David was born 16 Mar 1835. He was the son of James McIntosh and Martha Gregg.  He studied law in the office of John A. Inglis of Cheraw, and about 1860 began the practice of law in partnership with W. W. Harllee at Darlington Court House. This ended in 1861 by the beginning of the War Between the States.
He had a distinguished career in the Confederate service from the very beginning of the war until the surrender at Appomattox Courthouse. He rose to the rank of colonel  and was the last survivor of Gen. Lee's full Colonels of artillery in the Army of Northern Virginia. After the war, he had an equally distinguished career in the profession of law in Towson MD and at one time was president of the Maryland State Bar Association.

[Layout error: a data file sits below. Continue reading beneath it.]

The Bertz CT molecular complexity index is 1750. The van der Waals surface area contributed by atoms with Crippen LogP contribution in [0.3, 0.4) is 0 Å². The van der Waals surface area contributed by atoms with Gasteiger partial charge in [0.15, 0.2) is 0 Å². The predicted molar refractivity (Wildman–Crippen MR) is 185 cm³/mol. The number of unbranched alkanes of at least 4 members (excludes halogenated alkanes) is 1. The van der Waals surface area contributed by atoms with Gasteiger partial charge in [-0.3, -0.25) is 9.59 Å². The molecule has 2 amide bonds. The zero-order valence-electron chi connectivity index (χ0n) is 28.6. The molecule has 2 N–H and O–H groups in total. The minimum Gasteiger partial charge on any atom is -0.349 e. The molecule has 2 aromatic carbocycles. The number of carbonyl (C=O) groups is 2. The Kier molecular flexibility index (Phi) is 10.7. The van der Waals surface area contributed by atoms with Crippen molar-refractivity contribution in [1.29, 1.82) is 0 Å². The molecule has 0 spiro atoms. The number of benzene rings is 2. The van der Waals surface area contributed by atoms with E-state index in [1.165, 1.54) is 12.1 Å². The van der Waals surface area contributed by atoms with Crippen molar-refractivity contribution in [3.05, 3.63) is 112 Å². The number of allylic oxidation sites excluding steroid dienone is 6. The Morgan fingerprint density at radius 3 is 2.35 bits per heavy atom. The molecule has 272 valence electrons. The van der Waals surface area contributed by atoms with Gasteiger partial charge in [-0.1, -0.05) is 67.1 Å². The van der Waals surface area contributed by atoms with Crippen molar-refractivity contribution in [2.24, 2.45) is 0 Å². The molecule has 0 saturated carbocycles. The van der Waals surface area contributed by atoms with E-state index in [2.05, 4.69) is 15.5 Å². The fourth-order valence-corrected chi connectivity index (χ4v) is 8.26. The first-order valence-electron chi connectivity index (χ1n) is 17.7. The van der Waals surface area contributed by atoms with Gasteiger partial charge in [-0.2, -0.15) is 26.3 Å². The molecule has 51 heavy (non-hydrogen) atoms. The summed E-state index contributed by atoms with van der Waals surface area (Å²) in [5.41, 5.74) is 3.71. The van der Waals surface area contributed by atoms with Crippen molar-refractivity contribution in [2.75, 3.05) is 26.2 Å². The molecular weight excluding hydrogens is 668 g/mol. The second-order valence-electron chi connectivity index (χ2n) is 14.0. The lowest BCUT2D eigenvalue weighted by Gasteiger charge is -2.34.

He married 08 Nov 1865 in Richmond, Virginia to Virginia Johnson Pegram, daughter of James W. Pegram and Virginia Johnson.  Virginia was born 15 Jul 1843 and died 18 Apr 1920 in Baltimore, Maryland.  She is buried at Hollywood Cemetery, Richmond. Beside her never-failing devotion to and care of her husband and children, she took an active part in the work of Trinity Episcopal Church in Towson, Maryland and was also an active member of The Maryland Division United Daughters of The Confederacy. 
David McIntosh died 16 Oct 1916  and is buried in Hollywood Cemetery, Richmond, Virginia. 
Confederate War Report
No. 333. Report of Captain D. G. McIntosh, Pee Dee (S. C.) Artillery, of the battles of Mechanicsville and Gaines' Mill.
HEADQUARTERS PEE DEE ARTILLERY
July 14, 1862.
GENERAL: In obedience to orders I submit herewith a report of the part taken by my command in the late combats before Richmond: